25 May 2021
Investing in local social enterprise is the best way to make progress towards the UN’s Sustainable Development Goals (SDGs).
It is easy to be overwhelmed by the SDGs. There is a lot of work to be done if we are to make progress in tackling 17 of the world’s biggest challenges in the space of a decade. Whilst we may agree on many of the fundamental issues, their relevance and potential solutions will differ greatly depending on the context in which they exist. “There is no single route to prosperity”, says Professor Henrietta Moore, Founder and Director of the Institute for Global Prosperity (IGP). International organisations pursuing more prosperous nations across the globe, regardless of whether they are classified as developed or developing countries, should be facilitating prosperity and not enforcing it. Investments in grassroots social enterprises, run by local people on the ground, will be a valuable tool as we look to work on achieving the goals more effectively.
Long term solutions at scale
$152.8 Billion of Official Development Assistance is estimated to have been sent to developing countries by members of the OECD Development Assistance Committee in 2019. This number was just over $70 Billion in 2000 (See Chart 1). Despite the humanitarian efforts of Euro-American democracies, the distinction between the developed and developing world remains as stark as it was twenty years ago. We are failing to meet the needs of those that we are inclined to support.
I believe there are two things that should be considered when evaluating how these funds could be better spent: sustainability and scale. Investing in local social enterprise allows individuals within a given community to develop self-sustaining solutions that directly address the issues influencing their lives. These investments act as a mechanism for development institutions to create new markets, fuelled by private demand, that should ensure local development at a scale that would not previously have been possible with traditional one-off donations and aid programmes. Social enterprise acts as a solution to a lack of resource or capacity within any economy.
Who is leading the way?
Social enterprises are making a positive impact all over the world. For example, Kenarava Group uses their expertise in agriculture alongside cutting edge technology to support farming projects around Africa. They are creating sustainable agricultural solutions whilst creating employment, reducing poverty, generating wealth and empowering youth and women within the sector. It is a business that creates economic value for its owners and employees alongside huge positive externalities for the communities within which it operates. Businesses like these are the building blocks for thriving, self-sustaining economies.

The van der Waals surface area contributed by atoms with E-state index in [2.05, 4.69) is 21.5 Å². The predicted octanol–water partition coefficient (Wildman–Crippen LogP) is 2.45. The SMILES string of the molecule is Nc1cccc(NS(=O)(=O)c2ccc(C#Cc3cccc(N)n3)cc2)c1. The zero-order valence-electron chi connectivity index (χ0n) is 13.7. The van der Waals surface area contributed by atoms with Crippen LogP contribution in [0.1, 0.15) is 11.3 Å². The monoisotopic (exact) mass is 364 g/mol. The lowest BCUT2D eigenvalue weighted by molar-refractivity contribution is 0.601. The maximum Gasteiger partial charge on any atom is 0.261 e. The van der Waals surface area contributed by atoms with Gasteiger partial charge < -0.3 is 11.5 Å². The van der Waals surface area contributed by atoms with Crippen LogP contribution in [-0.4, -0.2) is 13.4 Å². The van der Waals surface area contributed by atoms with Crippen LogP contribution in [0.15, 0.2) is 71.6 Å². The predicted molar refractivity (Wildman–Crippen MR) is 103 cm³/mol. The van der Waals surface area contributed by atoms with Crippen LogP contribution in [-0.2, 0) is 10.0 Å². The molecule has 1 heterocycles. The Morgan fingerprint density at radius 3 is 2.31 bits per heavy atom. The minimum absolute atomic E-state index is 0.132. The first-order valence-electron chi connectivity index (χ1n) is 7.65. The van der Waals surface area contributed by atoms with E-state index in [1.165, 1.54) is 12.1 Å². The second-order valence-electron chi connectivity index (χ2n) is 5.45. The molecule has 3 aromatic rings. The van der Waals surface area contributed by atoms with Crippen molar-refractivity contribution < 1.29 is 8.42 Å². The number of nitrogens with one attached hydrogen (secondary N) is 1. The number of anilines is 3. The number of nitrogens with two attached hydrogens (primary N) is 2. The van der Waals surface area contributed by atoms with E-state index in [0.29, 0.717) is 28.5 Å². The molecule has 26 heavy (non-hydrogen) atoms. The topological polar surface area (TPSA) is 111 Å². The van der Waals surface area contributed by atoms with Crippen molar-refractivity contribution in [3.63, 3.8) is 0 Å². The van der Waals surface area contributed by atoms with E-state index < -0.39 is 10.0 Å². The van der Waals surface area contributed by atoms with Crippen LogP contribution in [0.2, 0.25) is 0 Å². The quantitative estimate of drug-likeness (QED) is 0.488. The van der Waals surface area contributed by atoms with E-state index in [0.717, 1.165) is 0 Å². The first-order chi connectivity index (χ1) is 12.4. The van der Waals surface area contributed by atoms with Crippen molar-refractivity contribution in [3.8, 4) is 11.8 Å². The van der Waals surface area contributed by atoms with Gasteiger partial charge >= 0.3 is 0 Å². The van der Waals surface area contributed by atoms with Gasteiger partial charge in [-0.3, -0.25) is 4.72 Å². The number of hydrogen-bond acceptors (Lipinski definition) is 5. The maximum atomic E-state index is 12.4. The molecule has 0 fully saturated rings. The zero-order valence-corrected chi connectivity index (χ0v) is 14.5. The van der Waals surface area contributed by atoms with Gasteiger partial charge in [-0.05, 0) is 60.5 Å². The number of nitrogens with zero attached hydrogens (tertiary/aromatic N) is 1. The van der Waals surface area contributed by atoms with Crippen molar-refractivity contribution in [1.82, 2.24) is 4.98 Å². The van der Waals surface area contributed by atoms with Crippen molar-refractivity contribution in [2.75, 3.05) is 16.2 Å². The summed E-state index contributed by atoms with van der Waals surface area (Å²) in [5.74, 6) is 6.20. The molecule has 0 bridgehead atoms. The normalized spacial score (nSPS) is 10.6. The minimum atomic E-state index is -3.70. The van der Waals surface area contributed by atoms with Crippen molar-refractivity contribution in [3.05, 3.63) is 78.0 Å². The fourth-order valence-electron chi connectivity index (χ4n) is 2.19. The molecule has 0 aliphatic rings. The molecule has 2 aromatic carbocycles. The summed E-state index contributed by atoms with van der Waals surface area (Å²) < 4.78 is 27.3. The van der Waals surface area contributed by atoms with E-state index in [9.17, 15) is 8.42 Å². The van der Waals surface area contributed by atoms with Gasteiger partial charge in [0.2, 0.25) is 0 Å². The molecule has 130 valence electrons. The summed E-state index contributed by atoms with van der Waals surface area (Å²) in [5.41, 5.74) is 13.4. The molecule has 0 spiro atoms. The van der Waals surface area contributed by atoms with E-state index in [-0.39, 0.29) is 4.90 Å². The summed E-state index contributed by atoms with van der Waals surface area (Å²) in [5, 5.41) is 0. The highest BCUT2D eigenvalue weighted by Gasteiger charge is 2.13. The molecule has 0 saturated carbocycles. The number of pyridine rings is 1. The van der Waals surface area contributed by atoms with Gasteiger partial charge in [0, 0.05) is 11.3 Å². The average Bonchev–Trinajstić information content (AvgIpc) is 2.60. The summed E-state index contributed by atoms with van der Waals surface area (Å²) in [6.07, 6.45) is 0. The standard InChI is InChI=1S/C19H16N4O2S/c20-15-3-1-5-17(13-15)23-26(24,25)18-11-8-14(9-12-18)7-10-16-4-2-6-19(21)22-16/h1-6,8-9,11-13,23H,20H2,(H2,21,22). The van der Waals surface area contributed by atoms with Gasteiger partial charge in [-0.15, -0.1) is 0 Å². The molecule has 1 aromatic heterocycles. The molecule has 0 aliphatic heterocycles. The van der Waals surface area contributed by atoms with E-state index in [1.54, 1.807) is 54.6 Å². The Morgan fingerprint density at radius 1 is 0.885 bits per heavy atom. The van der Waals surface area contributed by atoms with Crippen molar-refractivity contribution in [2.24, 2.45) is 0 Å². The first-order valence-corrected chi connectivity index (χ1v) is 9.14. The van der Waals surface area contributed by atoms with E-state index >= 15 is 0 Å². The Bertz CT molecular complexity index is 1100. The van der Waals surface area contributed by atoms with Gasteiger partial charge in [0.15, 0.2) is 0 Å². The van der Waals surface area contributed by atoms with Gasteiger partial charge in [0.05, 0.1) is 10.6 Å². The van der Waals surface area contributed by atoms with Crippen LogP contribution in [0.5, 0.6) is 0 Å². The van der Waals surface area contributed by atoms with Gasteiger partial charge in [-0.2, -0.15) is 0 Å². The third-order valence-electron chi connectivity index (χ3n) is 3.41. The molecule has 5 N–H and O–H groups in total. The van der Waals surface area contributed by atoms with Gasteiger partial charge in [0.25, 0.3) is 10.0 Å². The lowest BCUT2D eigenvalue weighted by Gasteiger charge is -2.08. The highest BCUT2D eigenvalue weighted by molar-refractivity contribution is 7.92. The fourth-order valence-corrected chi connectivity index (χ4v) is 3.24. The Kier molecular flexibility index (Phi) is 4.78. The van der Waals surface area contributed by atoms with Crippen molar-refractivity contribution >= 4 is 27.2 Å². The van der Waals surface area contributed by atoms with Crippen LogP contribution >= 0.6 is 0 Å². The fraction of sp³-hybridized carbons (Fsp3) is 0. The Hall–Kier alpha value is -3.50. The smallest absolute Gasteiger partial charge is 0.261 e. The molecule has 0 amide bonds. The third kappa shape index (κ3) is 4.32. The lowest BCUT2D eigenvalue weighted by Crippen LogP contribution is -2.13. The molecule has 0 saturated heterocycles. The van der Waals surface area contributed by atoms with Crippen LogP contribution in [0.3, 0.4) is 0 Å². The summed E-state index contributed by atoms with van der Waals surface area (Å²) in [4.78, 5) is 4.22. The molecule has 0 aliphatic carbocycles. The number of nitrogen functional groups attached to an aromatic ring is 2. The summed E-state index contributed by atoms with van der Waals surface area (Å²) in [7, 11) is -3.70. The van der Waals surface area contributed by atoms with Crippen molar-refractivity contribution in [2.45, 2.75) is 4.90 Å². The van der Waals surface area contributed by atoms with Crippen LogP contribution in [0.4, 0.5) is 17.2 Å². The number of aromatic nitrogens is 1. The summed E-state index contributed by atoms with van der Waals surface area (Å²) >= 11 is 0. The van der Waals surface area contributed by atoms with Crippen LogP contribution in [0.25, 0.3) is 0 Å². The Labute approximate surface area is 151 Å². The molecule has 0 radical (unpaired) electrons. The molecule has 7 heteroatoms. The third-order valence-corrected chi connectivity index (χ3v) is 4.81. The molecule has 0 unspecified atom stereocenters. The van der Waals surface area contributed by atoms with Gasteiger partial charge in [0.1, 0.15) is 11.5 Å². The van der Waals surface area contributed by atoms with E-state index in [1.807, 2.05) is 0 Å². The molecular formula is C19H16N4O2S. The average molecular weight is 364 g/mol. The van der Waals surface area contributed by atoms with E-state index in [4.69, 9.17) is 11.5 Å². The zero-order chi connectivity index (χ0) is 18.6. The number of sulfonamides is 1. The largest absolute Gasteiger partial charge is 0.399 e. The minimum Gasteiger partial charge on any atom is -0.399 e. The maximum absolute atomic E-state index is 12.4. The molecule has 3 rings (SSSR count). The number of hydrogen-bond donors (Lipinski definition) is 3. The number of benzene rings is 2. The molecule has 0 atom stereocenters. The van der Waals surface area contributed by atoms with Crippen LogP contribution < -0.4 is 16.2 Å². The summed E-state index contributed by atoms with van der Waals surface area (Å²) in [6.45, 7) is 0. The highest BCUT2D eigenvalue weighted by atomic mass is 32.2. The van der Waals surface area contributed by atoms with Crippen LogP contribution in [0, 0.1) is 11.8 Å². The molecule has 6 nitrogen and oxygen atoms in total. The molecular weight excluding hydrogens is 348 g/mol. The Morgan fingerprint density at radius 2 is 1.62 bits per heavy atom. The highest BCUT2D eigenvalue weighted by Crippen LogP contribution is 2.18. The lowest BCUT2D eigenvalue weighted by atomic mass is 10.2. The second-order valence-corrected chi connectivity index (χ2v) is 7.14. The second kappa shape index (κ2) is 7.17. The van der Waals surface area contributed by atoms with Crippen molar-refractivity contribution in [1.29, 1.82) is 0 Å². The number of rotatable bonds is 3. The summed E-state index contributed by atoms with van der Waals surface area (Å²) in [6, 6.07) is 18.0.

The SDGs are global problems without global solutions. Luckily, whilst economic strength is not spread evenly around the world, the same does not apply to intelligence and creativity. The ideas needed to create solutions to social and environmental issues lie dormant in the communities where these challenges exist. The billions of dollars allocated to development programmes every year by national governments and international organisations would be better placed in the hands of those that know what it’s needed for.
Jack Isaacs is a postgraduate student at UCL’s Institute for Global Prosperity.
Kenarava Group Ltd (2020). Farmer Training Series. Available at: https://www.kenarava.com/portfolio/farmer-training-series/ (Accessed 5 November 2020).
Kenarava Group Ltd (2020). Kenarava Group Integrated Agricultural Techniques. Available at: https://www.kenarava.com/ (Accessed 5 November 2020).
Kenarava Group Ltd (2018). The Kenarava Group Limited. Available at: https://vimeo.com/298133039 (Accessed 5 November 2020).
Kim, D. and Lim, U. (2017). ‘Social Enterprise as a Catalyst for Sustainable Local and Regional Development’, Sustainability, 9 (8), pp.1-15.
Moore, H. (2015). ‘Global Prosperity and Sustainable Development Goals’, Journal of International Development, 27, pp.801-815.
OECD (2020). Aid by DAC members increases in 2019 with more aid to the poorest countries. Available at: https://www.oecd.org/dac/financing-sustainable-development/development-finance-data/ODA-2019-detailed-summary.pdf (Accessed 5 November 2020).
Picciotti, A. (2017). ‘Towards Sustainability: The Innovation Paths of Social Enterprise’, Annals of Public and Cooperative Economics, 88(2), pp.233-256.
United Nations (2020). The 17 Goals. Available at: https://sdgs.un.org/goals (Accessed 6 November 2020).
Image credit: Dan Meyers on Unsplash
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